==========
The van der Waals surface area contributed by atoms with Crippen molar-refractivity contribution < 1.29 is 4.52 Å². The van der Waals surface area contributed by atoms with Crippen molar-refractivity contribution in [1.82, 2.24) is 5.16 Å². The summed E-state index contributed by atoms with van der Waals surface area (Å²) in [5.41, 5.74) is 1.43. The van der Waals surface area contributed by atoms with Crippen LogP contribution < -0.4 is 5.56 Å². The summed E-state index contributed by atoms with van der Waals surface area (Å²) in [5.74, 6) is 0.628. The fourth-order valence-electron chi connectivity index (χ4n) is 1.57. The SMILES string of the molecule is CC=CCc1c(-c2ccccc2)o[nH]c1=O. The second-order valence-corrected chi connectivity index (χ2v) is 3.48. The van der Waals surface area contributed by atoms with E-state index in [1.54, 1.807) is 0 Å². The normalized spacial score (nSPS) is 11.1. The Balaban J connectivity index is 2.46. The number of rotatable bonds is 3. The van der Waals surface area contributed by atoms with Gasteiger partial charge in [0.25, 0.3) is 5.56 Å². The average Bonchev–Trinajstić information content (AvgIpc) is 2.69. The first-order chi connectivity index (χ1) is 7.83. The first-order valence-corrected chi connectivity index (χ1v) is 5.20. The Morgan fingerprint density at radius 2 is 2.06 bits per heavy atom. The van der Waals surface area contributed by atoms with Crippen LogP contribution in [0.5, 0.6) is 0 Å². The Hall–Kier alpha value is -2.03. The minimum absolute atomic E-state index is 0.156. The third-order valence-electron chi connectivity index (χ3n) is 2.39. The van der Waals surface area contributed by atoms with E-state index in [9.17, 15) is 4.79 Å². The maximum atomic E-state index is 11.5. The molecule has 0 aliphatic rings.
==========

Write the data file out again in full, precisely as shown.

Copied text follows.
The van der Waals surface area contributed by atoms with Crippen molar-refractivity contribution < 1.29 is 4.52 Å². The van der Waals surface area contributed by atoms with Crippen molar-refractivity contribution in [1.82, 2.24) is 5.16 Å². The summed E-state index contributed by atoms with van der Waals surface area (Å²) in [5.41, 5.74) is 1.43. The van der Waals surface area contributed by atoms with Crippen LogP contribution < -0.4 is 5.56 Å². The summed E-state index contributed by atoms with van der Waals surface area (Å²) in [5.74, 6) is 0.628. The fourth-order valence-electron chi connectivity index (χ4n) is 1.57. The SMILES string of the molecule is CC=CCc1c(-c2ccccc2)o[nH]c1=O. The second-order valence-corrected chi connectivity index (χ2v) is 3.48. The van der Waals surface area contributed by atoms with E-state index in [1.54, 1.807) is 0 Å². The normalized spacial score (nSPS) is 11.1. The Balaban J connectivity index is 2.46. The number of rotatable bonds is 3. The van der Waals surface area contributed by atoms with Gasteiger partial charge in [0.25, 0.3) is 5.56 Å². The average Bonchev–Trinajstić information content (AvgIpc) is 2.69. The first-order chi connectivity index (χ1) is 7.83. The first-order valence-corrected chi connectivity index (χ1v) is 5.20. The Morgan fingerprint density at radius 2 is 2.06 bits per heavy atom. The van der Waals surface area contributed by atoms with Crippen LogP contribution in [0.5, 0.6) is 0 Å². The Hall–Kier alpha value is -2.03. The minimum absolute atomic E-state index is 0.156. The third-order valence-electron chi connectivity index (χ3n) is 2.39. The van der Waals surface area contributed by atoms with E-state index in [9.17, 15) is 4.79 Å². The maximum atomic E-state index is 11.5. The molecule has 0 aliphatic rings.